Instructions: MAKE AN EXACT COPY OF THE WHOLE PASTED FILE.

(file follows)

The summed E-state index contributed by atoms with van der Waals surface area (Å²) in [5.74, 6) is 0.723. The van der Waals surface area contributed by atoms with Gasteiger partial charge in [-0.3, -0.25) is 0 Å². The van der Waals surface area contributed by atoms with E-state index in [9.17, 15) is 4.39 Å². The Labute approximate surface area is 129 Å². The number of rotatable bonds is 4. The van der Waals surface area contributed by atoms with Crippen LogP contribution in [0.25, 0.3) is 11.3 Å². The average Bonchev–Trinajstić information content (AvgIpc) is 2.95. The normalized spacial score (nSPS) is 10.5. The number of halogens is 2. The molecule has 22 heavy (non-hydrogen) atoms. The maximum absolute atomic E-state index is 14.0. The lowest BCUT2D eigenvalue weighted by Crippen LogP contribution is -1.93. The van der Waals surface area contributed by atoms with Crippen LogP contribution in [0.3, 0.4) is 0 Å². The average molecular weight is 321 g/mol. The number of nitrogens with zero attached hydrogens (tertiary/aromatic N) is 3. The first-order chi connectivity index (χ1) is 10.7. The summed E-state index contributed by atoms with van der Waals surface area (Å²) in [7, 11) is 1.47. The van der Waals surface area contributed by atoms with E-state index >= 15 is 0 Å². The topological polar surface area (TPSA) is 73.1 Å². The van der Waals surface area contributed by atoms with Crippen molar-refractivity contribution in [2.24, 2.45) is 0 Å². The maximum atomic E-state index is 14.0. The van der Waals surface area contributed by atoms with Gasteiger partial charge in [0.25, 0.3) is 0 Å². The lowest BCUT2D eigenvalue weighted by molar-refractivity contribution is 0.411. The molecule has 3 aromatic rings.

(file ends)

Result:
The summed E-state index contributed by atoms with van der Waals surface area (Å²) in [5.74, 6) is 0.723. The van der Waals surface area contributed by atoms with Gasteiger partial charge in [-0.3, -0.25) is 0 Å². The van der Waals surface area contributed by atoms with E-state index in [9.17, 15) is 4.39 Å². The Labute approximate surface area is 129 Å². The number of rotatable bonds is 4. The van der Waals surface area contributed by atoms with Crippen LogP contribution in [0.25, 0.3) is 11.3 Å². The average Bonchev–Trinajstić information content (AvgIpc) is 2.95. The normalized spacial score (nSPS) is 10.5. The number of halogens is 2. The molecule has 22 heavy (non-hydrogen) atoms. The maximum absolute atomic E-state index is 14.0. The lowest BCUT2D eigenvalue weighted by Crippen LogP contribution is -1.93. The van der Waals surface area contributed by atoms with Crippen LogP contribution in [0.3, 0.4) is 0 Å². The average molecular weight is 321 g/mol. The number of nitrogens with zero attached hydrogens (tertiary/aromatic N) is 3. The first-order chi connectivity index (χ1) is 10.7. The summed E-state index contributed by atoms with van der Waals surface area (Å²) in [7, 11) is 1.47. The van der Waals surface area contributed by atoms with E-state index >= 15 is 0 Å². The topological polar surface area (TPSA) is 73.1 Å². The van der Waals surface area contributed by atoms with Crippen molar-refractivity contribution in [2.24, 2.45) is 0 Å². The maximum atomic E-state index is 14.0. The van der Waals surface area contributed by atoms with Gasteiger partial charge in [0.25, 0.3) is 0 Å². The lowest BCUT2D eigenvalue weighted by molar-refractivity contribution is 0.411. The molecule has 3 aromatic rings.